VietNamNet Bridge – The General Department of Environment has warned that residents in craft villages lose ten years of their lifespan because of environmental pollution.
Used batteries at Dong Mai village.
According to this agency, around 40,000 tons of lead batteries were discharged in Vietnam last year. The number is estimated to be nearly 70,000 tons by 2015. Most of the old batteries are re-processed at craft villages, causing environmental pollution.
Dong Mai lead recycling village in the northern province of Hung Yen is a typical example. Of 259 households in the village, 61 involve in lead recycling, totaling more than 500 workers.
Without proper pollution treatment equipment and management method, this village’s air, soil and water are seriously polluted by lead dust and acid water. The General Department of Environment’s report in 2008 warned that Dong Mai villagers can lose up to ten years of their lifespan due to environment pollution.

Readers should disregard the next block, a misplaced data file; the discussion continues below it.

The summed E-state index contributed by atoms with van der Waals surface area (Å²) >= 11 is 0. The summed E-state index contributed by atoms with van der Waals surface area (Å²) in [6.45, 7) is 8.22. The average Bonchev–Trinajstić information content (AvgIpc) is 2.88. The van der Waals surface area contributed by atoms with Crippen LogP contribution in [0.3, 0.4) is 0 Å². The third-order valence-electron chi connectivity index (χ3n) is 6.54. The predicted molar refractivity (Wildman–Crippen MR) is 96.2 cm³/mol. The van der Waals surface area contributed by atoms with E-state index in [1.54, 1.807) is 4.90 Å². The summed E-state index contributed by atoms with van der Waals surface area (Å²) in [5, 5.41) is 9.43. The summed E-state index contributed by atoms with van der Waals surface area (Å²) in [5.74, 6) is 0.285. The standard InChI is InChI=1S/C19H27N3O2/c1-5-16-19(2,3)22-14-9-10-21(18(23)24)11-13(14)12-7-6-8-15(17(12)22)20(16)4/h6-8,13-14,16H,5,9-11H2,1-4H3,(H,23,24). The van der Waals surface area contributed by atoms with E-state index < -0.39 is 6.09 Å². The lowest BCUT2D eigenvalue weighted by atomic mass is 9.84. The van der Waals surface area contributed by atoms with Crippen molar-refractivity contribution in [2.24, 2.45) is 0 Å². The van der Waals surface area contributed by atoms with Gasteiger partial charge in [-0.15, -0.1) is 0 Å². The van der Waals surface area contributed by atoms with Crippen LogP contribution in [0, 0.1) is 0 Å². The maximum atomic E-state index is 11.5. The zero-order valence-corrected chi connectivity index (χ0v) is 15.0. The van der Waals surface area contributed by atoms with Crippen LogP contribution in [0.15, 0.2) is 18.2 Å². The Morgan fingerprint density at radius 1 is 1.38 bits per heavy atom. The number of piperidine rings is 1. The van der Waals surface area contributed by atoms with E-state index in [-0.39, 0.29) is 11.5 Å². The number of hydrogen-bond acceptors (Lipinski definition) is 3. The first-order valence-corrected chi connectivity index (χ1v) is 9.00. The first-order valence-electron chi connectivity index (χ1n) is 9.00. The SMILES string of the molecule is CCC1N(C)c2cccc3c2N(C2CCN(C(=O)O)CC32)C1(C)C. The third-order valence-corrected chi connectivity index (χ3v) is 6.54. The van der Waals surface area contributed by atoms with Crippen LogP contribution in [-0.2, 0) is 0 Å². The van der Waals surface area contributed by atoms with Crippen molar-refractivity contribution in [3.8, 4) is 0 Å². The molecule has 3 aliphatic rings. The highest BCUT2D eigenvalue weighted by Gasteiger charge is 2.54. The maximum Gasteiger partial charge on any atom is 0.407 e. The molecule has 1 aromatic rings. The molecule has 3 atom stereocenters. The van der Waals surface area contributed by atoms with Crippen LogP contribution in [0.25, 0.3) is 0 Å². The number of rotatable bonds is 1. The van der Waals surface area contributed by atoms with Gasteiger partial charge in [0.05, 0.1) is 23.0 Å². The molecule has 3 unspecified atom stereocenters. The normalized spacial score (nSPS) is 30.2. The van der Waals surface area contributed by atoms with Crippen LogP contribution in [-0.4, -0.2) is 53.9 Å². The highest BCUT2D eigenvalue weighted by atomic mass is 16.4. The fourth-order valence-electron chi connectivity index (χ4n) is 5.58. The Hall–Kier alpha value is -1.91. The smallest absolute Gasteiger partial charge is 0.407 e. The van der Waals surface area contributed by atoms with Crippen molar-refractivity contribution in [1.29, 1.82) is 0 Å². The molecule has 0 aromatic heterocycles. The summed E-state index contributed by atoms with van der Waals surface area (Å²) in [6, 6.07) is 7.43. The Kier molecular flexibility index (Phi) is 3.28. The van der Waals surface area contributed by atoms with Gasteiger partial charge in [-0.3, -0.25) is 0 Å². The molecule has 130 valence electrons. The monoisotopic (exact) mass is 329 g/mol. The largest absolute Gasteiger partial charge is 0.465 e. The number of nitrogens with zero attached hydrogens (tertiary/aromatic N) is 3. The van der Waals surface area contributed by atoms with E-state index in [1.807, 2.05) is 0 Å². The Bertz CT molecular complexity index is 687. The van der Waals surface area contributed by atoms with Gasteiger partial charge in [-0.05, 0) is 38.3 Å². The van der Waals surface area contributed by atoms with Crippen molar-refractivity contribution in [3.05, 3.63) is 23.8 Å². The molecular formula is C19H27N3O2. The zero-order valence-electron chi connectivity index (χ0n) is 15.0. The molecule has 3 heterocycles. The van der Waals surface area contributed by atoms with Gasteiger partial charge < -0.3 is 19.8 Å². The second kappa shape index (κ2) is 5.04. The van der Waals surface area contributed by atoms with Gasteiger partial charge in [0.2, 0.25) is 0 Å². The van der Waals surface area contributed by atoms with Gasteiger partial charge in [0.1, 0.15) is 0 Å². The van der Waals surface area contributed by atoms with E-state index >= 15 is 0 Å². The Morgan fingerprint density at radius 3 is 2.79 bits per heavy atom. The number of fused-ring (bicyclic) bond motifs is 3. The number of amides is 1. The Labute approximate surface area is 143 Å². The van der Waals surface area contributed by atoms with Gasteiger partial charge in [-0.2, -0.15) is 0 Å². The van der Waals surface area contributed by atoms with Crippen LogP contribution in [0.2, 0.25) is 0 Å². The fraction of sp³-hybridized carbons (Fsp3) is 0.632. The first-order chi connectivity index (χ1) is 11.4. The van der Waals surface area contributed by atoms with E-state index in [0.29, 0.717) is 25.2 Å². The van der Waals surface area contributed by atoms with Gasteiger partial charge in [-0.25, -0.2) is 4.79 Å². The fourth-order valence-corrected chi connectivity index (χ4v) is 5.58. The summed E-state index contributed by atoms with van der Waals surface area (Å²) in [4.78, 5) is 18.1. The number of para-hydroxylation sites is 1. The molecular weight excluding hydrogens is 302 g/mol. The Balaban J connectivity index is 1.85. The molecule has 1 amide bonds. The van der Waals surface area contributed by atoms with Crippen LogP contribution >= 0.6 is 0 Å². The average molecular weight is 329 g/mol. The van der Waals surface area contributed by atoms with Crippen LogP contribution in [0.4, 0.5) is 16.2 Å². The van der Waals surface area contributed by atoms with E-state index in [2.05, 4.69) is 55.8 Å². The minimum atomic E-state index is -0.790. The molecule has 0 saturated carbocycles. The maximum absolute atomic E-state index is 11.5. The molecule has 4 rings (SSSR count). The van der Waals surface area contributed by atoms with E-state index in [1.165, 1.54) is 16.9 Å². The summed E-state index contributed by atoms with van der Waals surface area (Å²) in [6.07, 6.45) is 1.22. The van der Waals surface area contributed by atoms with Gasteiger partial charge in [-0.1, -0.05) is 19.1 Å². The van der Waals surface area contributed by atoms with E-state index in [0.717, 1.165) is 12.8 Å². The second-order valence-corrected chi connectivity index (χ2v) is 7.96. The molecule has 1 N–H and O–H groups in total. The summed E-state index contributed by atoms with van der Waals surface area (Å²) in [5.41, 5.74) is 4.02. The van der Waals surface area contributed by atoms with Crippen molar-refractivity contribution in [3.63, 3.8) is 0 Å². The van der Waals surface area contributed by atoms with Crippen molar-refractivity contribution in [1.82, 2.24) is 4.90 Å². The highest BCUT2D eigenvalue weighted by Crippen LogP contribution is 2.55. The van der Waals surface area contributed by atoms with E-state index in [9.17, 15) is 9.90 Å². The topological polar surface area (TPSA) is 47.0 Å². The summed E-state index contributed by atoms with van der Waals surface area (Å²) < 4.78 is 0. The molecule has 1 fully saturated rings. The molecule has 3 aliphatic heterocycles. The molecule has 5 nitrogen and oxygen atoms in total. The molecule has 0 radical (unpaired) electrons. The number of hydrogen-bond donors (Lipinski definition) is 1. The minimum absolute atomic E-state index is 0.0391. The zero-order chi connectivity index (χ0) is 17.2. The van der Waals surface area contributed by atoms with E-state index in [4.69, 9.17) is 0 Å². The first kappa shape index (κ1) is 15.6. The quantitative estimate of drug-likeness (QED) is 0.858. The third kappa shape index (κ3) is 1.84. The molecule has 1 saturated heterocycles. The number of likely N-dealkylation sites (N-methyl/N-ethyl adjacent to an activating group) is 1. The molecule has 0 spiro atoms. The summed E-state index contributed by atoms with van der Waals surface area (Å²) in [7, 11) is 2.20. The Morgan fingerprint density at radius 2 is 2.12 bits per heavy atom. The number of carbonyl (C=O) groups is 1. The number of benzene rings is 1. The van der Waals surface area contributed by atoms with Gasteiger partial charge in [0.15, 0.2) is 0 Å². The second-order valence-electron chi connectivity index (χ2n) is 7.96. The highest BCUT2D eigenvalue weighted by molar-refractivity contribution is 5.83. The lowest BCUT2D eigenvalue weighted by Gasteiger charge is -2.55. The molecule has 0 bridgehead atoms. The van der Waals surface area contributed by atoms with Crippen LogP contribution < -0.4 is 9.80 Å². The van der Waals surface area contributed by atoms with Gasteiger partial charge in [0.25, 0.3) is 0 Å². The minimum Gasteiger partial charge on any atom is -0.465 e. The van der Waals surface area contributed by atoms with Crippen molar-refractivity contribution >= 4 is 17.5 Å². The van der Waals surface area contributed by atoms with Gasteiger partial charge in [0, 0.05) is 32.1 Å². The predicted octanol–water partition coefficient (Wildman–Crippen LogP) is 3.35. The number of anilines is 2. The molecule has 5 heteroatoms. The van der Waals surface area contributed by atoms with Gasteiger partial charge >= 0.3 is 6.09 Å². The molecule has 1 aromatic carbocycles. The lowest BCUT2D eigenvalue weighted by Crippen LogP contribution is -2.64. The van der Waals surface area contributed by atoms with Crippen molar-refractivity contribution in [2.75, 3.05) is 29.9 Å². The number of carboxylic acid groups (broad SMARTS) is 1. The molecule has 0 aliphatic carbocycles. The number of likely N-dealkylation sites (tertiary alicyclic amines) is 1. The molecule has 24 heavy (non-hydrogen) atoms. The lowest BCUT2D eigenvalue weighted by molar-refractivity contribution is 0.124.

Te Lo village in the northern province of Vinh Phuc is famous for processing old vehicles. This village does not directly recycle industrial waste like used batteries, but it daily discharges tons of soils and sand with lubricant and rust to the local dumping grounds and the bank of Phan River. As a result, the local water resources are polluted.
Notably, battery manufacturing plants in Vietnam has no longer collected used batteries for recycling because they cannot compete with waste collectors.
To Van Thanh, director of the Tia Sang Battery JS Company, said that nobody throw used batteries out of the street because they can sell them. However, there is no rule on collecting used batteries. It is needed to have regulations on the responsibility and interests of battery manufacturers when they collect used batteries. We can only invest in technology to produce environmentally friendly batteries”.
Le Van Kieu, former chief inspector of the Ministry of Science and Technology, said that countries in the region have had rules on responsibility of battery producers in collected used batteries and Vietnam cannot lag behind in this field.
At Dong Mai village, lead recycling has been gathered to two enterprises only. However, both of them, which employ around 100 workers each, are violating rules on lead recycling. These enterprises collect around 600 tons of used batteries a month to extract 300 tons of lead and earn VND40 million ($1,800) from one ton of lead. However, there is no solution for pollution at this village.